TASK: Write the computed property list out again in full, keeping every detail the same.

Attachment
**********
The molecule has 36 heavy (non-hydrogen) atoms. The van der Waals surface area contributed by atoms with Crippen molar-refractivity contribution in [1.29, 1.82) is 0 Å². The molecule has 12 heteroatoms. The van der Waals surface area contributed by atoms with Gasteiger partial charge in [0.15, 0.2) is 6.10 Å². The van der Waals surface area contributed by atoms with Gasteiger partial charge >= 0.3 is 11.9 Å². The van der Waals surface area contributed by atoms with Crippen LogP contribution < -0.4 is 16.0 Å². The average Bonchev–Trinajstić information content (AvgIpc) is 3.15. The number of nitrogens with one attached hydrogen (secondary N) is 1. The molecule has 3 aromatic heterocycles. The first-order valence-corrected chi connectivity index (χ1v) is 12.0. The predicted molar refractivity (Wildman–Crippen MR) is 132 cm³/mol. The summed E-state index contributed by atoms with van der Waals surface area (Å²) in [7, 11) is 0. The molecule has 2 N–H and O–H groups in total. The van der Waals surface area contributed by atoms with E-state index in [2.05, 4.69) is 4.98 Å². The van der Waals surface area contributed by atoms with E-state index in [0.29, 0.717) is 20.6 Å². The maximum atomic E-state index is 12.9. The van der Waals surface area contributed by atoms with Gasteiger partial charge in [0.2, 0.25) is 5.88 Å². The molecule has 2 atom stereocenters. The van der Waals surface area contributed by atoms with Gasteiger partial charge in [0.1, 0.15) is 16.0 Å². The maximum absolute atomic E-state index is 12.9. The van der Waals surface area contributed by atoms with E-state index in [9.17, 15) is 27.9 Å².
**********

The molecule has 36 heavy (non-hydrogen) atoms. The van der Waals surface area contributed by atoms with Crippen molar-refractivity contribution in [1.29, 1.82) is 0 Å². The molecule has 12 heteroatoms. The van der Waals surface area contributed by atoms with Gasteiger partial charge in [0.15, 0.2) is 6.10 Å². The van der Waals surface area contributed by atoms with Gasteiger partial charge >= 0.3 is 11.9 Å². The van der Waals surface area contributed by atoms with Crippen LogP contribution < -0.4 is 16.0 Å². The average Bonchev–Trinajstić information content (AvgIpc) is 3.15. The number of nitrogens with one attached hydrogen (secondary N) is 1. The molecule has 3 aromatic heterocycles. The first-order valence-corrected chi connectivity index (χ1v) is 12.0. The predicted molar refractivity (Wildman–Crippen MR) is 132 cm³/mol. The summed E-state index contributed by atoms with van der Waals surface area (Å²) in [7, 11) is 0. The molecule has 2 N–H and O–H groups in total. The van der Waals surface area contributed by atoms with E-state index in [2.05, 4.69) is 4.98 Å². The van der Waals surface area contributed by atoms with E-state index in [0.29, 0.717) is 20.6 Å². The maximum atomic E-state index is 12.9. The van der Waals surface area contributed by atoms with Gasteiger partial charge in [0.2, 0.25) is 5.88 Å². The molecule has 2 atom stereocenters. The van der Waals surface area contributed by atoms with Gasteiger partial charge in [0.1, 0.15) is 16.0 Å². The maximum absolute atomic E-state index is 12.9. The van der Waals surface area contributed by atoms with E-state index in [9.17, 15) is 27.9 Å².